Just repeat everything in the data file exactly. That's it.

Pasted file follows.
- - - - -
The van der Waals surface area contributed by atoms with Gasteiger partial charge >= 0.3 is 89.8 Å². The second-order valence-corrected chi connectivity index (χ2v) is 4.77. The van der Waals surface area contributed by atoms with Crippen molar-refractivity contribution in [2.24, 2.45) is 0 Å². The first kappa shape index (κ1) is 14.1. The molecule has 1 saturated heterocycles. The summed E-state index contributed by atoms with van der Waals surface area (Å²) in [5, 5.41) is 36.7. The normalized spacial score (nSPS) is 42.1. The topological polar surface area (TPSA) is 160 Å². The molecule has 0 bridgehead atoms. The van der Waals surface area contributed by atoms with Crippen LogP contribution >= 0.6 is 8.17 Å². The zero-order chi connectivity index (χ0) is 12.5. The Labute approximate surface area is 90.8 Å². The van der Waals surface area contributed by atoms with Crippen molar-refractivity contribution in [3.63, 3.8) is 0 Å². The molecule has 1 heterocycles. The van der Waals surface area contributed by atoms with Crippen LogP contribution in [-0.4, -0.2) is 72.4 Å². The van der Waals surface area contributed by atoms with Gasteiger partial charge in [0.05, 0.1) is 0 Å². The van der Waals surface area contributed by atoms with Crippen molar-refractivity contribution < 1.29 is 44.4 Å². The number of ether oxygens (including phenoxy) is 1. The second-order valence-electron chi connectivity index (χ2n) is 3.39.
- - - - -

The van der Waals surface area contributed by atoms with Gasteiger partial charge >= 0.3 is 89.8 Å². The second-order valence-corrected chi connectivity index (χ2v) is 4.77. The van der Waals surface area contributed by atoms with Crippen molar-refractivity contribution in [2.24, 2.45) is 0 Å². The first kappa shape index (κ1) is 14.1. The molecule has 1 saturated heterocycles. The summed E-state index contributed by atoms with van der Waals surface area (Å²) in [5, 5.41) is 36.7. The normalized spacial score (nSPS) is 42.1. The topological polar surface area (TPSA) is 160 Å². The molecule has 0 bridgehead atoms. The van der Waals surface area contributed by atoms with Crippen LogP contribution >= 0.6 is 8.17 Å². The zero-order chi connectivity index (χ0) is 12.5. The Labute approximate surface area is 90.8 Å². The van der Waals surface area contributed by atoms with Crippen molar-refractivity contribution in [3.63, 3.8) is 0 Å². The molecule has 1 heterocycles. The van der Waals surface area contributed by atoms with Crippen LogP contribution in [-0.4, -0.2) is 72.4 Å². The van der Waals surface area contributed by atoms with Gasteiger partial charge in [0.05, 0.1) is 0 Å². The van der Waals surface area contributed by atoms with Crippen molar-refractivity contribution < 1.29 is 44.4 Å². The number of ether oxygens (including phenoxy) is 1. The second-order valence-electron chi connectivity index (χ2n) is 3.39.